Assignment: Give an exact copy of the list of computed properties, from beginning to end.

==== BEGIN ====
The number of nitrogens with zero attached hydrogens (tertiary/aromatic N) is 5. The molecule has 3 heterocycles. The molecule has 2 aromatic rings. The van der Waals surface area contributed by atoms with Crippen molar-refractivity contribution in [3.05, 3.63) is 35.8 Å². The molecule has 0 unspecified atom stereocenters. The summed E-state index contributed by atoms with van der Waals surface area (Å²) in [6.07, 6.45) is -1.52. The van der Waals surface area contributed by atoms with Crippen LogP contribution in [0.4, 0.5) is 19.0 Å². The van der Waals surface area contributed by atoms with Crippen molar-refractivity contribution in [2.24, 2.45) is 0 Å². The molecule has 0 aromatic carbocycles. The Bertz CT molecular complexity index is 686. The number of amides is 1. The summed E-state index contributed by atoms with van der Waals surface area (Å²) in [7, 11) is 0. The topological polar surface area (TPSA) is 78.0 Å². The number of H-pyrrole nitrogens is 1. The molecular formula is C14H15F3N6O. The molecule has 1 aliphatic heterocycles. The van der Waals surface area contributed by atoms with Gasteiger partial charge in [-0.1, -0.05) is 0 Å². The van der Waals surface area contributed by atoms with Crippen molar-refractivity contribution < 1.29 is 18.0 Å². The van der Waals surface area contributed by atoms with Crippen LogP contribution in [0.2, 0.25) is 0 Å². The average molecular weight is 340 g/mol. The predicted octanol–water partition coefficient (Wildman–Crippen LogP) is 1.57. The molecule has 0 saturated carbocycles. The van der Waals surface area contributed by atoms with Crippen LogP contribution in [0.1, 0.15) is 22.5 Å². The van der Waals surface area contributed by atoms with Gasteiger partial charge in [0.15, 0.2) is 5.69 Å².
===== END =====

The number of nitrogens with zero attached hydrogens (tertiary/aromatic N) is 5. The molecule has 3 heterocycles. The molecule has 2 aromatic rings. The van der Waals surface area contributed by atoms with Crippen molar-refractivity contribution in [3.05, 3.63) is 35.8 Å². The molecule has 0 unspecified atom stereocenters. The summed E-state index contributed by atoms with van der Waals surface area (Å²) in [6.07, 6.45) is -1.52. The van der Waals surface area contributed by atoms with Crippen LogP contribution in [0.4, 0.5) is 19.0 Å². The van der Waals surface area contributed by atoms with Crippen molar-refractivity contribution in [2.24, 2.45) is 0 Å². The molecule has 0 aromatic carbocycles. The Bertz CT molecular complexity index is 686. The number of amides is 1. The summed E-state index contributed by atoms with van der Waals surface area (Å²) in [7, 11) is 0. The topological polar surface area (TPSA) is 78.0 Å². The number of H-pyrrole nitrogens is 1. The molecular formula is C14H15F3N6O. The molecule has 1 aliphatic heterocycles. The van der Waals surface area contributed by atoms with Gasteiger partial charge in [-0.1, -0.05) is 0 Å². The van der Waals surface area contributed by atoms with Crippen molar-refractivity contribution < 1.29 is 18.0 Å². The van der Waals surface area contributed by atoms with Crippen LogP contribution in [0.2, 0.25) is 0 Å². The average molecular weight is 340 g/mol. The predicted octanol–water partition coefficient (Wildman–Crippen LogP) is 1.57. The molecule has 0 saturated carbocycles. The van der Waals surface area contributed by atoms with Crippen LogP contribution in [0.1, 0.15) is 22.5 Å². The van der Waals surface area contributed by atoms with Gasteiger partial charge in [0.15, 0.2) is 5.69 Å².